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Cat Petroleum and Gasoline Toxicity

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Cat Petroleum and Gasoline Toxicity

Gasoline and petroleum can be harmful to cats and dogs if ingested.

Signs and Symptoms

Petroleum products can be quite lethal to cats. These products are not among the top causes of animal poisoning, but they can cause severe problems nonetheless. The most common products that are the causes of this type of poisoning are kerosene, gasoline, diesel and propane.

Petroleum products are easily absorbed by cats due to their thin and light makeup; although gasoline is more toxic than motor oil due to this factor. Absorption can rapidly progress from the skin in to the cat’s stomach. Being irritants, they will cause inflammation to the stomach lining and skin. Irritation to the airways occurs if an excessive amount is inhaled.

Severe burning of the mouth, throat, stomach and esophagus are most commonly associated with your cat drinking these fluids. Cat Vomiting can occur, during which time some of the product can be inhaled and causing pneumonia. It is not recommended to induce vomiting at home. If your pet does begin to vomit after the ingestion of petroleum products, you need to be extremely observant. Breathing problems can occur quickly.

It does not take a lot of these products to cause damage. Diesel can cause illness if about 1 tablespoon per lb. of your cat’s body weight is ingested. That alone will cause Cat Diarrhea, upset stomachs and vomiting. With gasoline, your cat needs only to consume roughly 35mls per pound of body weight. As you can see it really doesn't take too much to poison a cat. The majority of petroleum products will be cleared from your cat’s body within 48 hours.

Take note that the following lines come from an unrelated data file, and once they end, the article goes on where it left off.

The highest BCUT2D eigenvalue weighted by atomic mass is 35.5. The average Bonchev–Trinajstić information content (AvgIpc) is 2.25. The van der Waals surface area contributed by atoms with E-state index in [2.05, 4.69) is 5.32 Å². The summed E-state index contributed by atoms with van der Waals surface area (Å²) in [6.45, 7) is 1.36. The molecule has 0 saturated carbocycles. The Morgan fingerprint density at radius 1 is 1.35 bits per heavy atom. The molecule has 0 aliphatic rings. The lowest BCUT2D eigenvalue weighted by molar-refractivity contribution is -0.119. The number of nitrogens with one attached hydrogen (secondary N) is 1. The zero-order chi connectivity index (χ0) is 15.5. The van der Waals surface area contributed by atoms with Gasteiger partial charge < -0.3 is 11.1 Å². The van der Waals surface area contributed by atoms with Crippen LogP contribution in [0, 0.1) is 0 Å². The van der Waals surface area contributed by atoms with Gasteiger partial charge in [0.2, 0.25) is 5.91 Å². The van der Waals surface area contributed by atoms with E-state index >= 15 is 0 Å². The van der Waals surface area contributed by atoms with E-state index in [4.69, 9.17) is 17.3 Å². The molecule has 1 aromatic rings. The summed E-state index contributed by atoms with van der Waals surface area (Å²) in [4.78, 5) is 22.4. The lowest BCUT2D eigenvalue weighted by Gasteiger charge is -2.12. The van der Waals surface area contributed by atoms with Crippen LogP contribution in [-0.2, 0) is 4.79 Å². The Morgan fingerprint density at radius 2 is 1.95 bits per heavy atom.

Signs and Symptoms

Observe the following if you notice you pet has consumed petroleum products:

• Gasoline smell

• Shaking head

Cat Drooling

Cat Coughs or is choking

• Clumsiness when walking

• Irritated skin

• A blue tinge to the gums and tongue

• An increase in the amount of head shaking

• Difficulty breathing

Treating Petroleum and Gasoline Toxicity

If a small amount of the product is consumed, generally no treatment is needed. It is important, however to make sure that your cat is kept calm in a quiet place inside your home. This will help to prevent vomiting that may occur to Cat Stress And Anxiety.

If a large amount was ingested within a two to four hour period, activated charcoal or stomach pumping may have to be done. This will empty the stomach and prevent vomiting. After this procedure your cat will probably receive a prescription for Carafate and/or Pepcid. This will protect their stomach from further damage.

Cats with aspiration pneumonia will require hospitalization. During that time they will receive antibiotics, intravenous fluids, oxygen and plenty of rest. It is possible that this treatment will continue for up to one week or more. If the onset of breathing issues is rapid, your cat’s prognosis may not be good.

If your cat’s skin has been exposed to petroleum products, then your cat should be given a warm bath with a mild dish detergent as quickly as possible. Most of the petroleum will be removed from the skin in the bath. In order to remove the bulk of the product from a long haired cat, such as a Maine Coon, your cat may have to be sheared. In this way any skin irritation can be observed and appropriate medication can be given.

There is no way to treat petroleum or gasoline toxicity at home. When you contact your vet, know what was consumed and how much.

If your cat does not show any symptoms within the first twelve hours of exposure, they will probably not become ill. Mild respiratory problems usually resolve themselves in three to ten days. If symptoms worsen call your veterinarian immediately.

Suggested Products

Plantaeris for Cat Diarrhea LessStress for Cat Stress and Anxiety Neem Soap – A Natural Soap for Cats Respiratory Aid for Cats

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